I’ve always loved being the girl you thought might have a tattoo who doesn’t have a tattoo. It’s a silly thing to like about myself especially since I’ve wanted a tattoo since I was probably sixteen. I’ve made it to 30 without one. You would think I had moved on by now. Nope. Hard no. I actually damn near pitched a fit when my husband told me he wanted one. It was a real buzzard like way to react to something. But, truth be told, I’ve always been afraid of the commitment that tattoos bring. I’m not willing to get one removed. It will become part of me just like a freckle. Once it’s there, it’s there.


I was listening to a podcast (I’m pretty positive it was The Minimalists) and they said something to the effect of, “if it scares you, that’s what you should be doing.” When I first heard this I was with my husband on a road trip and I immediately related it to a business plan I was concocting, which is a fairly regular occurrence in the Strike household. I’m full of awesome ideas that I am afraid to commit to reality. But, I started applying that quote to all areas of my life. Am I afraid of this? Why? What would the possibilities be like if I weren’t afraid? Being afraid of a tattoo is a dumb thing to be afraid of, but it’s not the tattoo. It’s the commitment. So tattoo…I’m coming for you in a few months. Why? As silly as it sounds, to conquer the fear of commitment. Because having a mark on my body doesn’t matter. So, it shouldn’t effect me the way that it does right now. Maybe it will open a window for committing to things that do matter. And of course, like most things I do I plan to go all out. For those who will inevitably ask or wonder. It will be an homage to my motherland, South Knoxville. No more needs to be said.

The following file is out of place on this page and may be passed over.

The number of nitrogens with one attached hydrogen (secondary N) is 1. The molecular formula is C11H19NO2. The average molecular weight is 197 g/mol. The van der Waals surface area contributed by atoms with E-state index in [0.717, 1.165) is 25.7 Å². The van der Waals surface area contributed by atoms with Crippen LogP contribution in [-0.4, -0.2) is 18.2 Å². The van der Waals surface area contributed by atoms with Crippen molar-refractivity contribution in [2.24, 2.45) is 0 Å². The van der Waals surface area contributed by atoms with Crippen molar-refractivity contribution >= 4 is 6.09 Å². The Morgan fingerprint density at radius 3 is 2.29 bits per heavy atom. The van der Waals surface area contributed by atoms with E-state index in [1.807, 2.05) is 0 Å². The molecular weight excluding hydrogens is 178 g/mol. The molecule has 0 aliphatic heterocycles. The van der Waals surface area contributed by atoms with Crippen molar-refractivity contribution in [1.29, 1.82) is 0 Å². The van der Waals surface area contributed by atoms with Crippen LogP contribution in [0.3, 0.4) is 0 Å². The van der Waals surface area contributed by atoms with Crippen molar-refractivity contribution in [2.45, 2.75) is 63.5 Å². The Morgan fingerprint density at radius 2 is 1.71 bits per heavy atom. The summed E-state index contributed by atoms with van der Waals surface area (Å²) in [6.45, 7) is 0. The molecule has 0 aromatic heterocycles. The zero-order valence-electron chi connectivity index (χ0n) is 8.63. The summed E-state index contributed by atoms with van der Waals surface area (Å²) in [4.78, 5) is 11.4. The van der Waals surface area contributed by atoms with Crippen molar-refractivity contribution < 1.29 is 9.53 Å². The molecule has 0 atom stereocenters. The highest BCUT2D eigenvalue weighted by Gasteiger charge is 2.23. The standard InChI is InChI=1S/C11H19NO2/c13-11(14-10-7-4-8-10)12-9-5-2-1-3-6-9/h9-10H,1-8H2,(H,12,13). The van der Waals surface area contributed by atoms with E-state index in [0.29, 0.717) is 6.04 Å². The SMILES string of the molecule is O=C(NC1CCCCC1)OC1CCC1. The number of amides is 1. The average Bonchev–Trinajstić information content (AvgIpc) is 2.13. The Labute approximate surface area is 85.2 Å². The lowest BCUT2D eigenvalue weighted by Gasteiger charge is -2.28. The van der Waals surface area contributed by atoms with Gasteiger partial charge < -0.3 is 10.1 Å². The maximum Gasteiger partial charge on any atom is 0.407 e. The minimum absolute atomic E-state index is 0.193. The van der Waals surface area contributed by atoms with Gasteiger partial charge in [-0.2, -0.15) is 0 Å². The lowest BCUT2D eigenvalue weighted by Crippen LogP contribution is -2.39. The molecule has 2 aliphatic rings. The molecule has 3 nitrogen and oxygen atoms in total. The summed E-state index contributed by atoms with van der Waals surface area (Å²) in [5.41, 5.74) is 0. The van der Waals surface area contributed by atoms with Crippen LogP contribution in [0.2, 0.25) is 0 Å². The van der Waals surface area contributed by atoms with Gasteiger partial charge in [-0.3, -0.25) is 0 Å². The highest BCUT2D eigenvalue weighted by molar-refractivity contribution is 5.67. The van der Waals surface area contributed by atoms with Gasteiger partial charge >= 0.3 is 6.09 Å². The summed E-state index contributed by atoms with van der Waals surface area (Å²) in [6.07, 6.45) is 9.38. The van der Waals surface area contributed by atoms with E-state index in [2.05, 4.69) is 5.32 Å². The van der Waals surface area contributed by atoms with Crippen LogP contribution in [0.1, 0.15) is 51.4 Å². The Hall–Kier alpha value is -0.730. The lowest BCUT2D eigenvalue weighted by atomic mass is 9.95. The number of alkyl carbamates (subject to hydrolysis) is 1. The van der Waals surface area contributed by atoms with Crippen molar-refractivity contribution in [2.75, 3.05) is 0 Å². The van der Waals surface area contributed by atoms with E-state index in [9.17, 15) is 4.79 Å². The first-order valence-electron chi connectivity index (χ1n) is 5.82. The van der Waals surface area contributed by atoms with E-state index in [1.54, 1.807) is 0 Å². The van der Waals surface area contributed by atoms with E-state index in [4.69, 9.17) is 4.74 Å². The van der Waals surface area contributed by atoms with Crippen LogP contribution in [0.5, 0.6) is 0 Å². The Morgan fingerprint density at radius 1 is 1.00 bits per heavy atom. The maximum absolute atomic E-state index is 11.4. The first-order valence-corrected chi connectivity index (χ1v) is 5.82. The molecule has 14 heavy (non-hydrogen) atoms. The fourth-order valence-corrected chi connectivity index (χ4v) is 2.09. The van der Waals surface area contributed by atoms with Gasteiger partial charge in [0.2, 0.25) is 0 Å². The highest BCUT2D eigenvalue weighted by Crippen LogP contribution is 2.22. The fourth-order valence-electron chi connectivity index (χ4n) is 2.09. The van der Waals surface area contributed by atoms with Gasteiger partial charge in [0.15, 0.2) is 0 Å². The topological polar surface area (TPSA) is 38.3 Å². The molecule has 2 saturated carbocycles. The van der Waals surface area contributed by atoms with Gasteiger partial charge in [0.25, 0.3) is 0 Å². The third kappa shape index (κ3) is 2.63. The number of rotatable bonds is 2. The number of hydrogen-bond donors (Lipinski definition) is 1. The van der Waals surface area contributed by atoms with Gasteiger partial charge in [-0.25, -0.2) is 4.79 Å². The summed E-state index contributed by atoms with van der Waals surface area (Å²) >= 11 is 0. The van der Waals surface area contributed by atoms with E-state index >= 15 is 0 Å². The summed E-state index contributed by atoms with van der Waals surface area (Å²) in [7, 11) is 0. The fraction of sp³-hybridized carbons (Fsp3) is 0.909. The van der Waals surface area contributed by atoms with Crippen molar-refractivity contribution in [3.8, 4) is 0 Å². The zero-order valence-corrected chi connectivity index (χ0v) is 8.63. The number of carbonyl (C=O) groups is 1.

I thought life coaches were just for people like Paris Gellar. OCD, neurotic, pain in the ass people. People like me. Only I’m like Lorelai and Paris spawned some other awful creation. I’m definitely more charismatic and chill than Paris but neurotic and restless like Lorelai. I never realized life coaches came in the form of lovely blonde goddesses who empower you to be an organized boss bitch and like basically all the things that you like. And make you feel, dare I say, Well Supported.

Working from home fulltime threw my organization skills into a whirlwind. It’s not that I don’t have a system. I love a system. But when I shifted from constantly planning and having to have my Monday tasks and Tuesday tasks to a more request based work system my chronic list making went out the window. I’m not sure why that happened, but it happened, and it left me trying to do all of the things, all of the time, all of the days. I never caught a break. I never had a moment to think. It’s as if the freedom to choose my schedule, and having singular due dates and set my own pace resulted in me throwing all agendas out the window. I am a wearer of many hats and I like it that way. Wife, mom, artist, worker, creative director, dreamer but I am none of those things if I can’t focus or find the time to work it.